Major takeaways? 1. I had the same thoughts as Moynihan on the San Francisco reparations to black residents; OJ deserves reparations for discrimination he faced in his native city grown u0. 2. The anti-war advocates are proving, once again, that they’re full of shit.

That last bit goes to the disinformation talk I watched. “The Usual Suspects” seem to actually get wrapped into these Russian disinformation campaigns. The one “expert” who’s gotten quite a bit of traction among Libertarian circles the past few years, actually cited something because it had Edward S. Herman’s blessing.

Who’s that? The guy who, with Chomsky, denied the Cambodian genocide. Distortions At Fourth Hand

The are not credible people.

They spent years saying the Russians weren’t going to invade Ukraine.

Then when it happens, it’s because Nazis.

They’re also the ones who said that the US dollar was going to collapse because of the Federal Reserve’s money printing.

And nothing about the collapse of the Euro. LP National will tell you that’s also because of the Federal Reserve.

Countries whose currencies are backed by hard assets will be fine. Like Iran. Their currency is doing great. Please don’t check other news sites, and just go to (And I feel filthy for even opening that site….)

Time to watch the closing plenary, and football. Me and the micro-dog.

Afternoons and Coffeespoons

The second half of that stolen title is from my lethargy; I didn’t sleep well last night after being awoken by screaming neighbor kids around 0600.


I watched the one on the helicopter with OSINT.

The presentation on helicopters was interesting.

The speaker was a bit miffed at Elon Musk over suspending the account(s) that’d been giving out his aircrafts’ locations.

Not sure what you do about that. It’s not really economically viable to pair up aircraft the way you would cars.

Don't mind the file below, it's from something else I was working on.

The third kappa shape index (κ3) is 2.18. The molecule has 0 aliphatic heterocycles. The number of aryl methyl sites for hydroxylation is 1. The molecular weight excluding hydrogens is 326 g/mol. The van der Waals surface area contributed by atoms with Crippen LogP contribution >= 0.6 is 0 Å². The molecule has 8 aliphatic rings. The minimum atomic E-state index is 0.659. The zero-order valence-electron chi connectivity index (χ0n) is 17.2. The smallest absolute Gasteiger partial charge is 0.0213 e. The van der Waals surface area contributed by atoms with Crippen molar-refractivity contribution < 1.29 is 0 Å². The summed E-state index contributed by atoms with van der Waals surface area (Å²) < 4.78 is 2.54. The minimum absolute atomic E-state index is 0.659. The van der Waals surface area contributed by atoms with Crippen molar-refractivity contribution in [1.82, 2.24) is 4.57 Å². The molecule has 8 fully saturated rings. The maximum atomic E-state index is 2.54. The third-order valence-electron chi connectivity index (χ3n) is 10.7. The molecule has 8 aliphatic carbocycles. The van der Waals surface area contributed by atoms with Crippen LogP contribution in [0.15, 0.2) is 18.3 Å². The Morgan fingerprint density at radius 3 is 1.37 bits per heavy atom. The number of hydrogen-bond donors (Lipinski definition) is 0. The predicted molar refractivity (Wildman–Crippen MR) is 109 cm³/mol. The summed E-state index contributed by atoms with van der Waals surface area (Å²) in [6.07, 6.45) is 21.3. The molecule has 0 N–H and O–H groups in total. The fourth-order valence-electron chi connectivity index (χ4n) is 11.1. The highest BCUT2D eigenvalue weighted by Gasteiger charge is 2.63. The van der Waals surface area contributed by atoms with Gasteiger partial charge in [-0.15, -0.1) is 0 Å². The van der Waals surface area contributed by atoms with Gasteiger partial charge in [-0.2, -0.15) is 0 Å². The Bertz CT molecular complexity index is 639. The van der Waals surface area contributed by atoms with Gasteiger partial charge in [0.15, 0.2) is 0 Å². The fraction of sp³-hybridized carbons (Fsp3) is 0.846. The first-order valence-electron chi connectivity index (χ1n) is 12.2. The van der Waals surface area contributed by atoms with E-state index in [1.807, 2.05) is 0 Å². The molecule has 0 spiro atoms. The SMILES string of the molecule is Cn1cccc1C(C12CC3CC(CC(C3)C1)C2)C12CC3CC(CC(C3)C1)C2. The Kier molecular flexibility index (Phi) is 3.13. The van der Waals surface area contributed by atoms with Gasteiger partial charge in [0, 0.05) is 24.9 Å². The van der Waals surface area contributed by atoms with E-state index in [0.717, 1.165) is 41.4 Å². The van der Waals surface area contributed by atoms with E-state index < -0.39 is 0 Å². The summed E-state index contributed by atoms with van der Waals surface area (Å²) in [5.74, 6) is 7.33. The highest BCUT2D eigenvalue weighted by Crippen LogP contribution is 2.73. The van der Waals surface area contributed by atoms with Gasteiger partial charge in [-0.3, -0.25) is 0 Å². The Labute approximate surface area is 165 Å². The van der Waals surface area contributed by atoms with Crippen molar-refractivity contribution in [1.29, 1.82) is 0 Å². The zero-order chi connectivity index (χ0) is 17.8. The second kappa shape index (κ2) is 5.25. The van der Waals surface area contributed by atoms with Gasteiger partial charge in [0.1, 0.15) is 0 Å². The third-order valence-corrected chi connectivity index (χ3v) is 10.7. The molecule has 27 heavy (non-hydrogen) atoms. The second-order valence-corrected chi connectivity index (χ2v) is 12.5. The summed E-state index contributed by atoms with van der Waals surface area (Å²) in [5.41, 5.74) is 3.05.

I don’t like the account(s) being suspended/silenced, but I do understand why he’s doing what he does.

The ones matching the vaccine QR codes to users gives me a little bit more confidence if there’s isolation and no logging at the places of verification. Several ID factors there, and could assure privacy if there’s no record of check-ins; if the syst4em is isolated without any tallying ability. But it gets to be something like voter ID rules. Naturally, it’s racist if you have to show an ID for anything, and there’s a potential for multiple use of the ID and QR code….

But it does make me feel better than some of the more radical proposals that have been out there…..WEF, Chinese Social Credit score style things.

Still, I maintain that it’s completely inappropriate for private companies to be checking these sorts of things. In some instances, governments are forcing corporations to od it. I disagree with that.

For the companies that are doing it without coercion, fuck you. I’m not giving you money. Certainly not now, and quite possibly for the rest of my life. Your management chose to do this, and you get to live without my business. Good job.

I will not going to go to Madison Square Garden. Your management’s choices caused that. Even if there’s some sort of legal retribution, I’m out. It’s your loss. Apologies to whoever’s performing there, but they made the bed, and they have to sleep in it.

Same goes for the regional burger chain who wanted to see vaxports to even walk in the door to buy a takeout order…I enjoyed your food, but never pay for it myself, again. I also won’t come sit down in one of your stores. If someone else buys and delivers your food, I’d probably eat it, but you’ve lost me as a customer.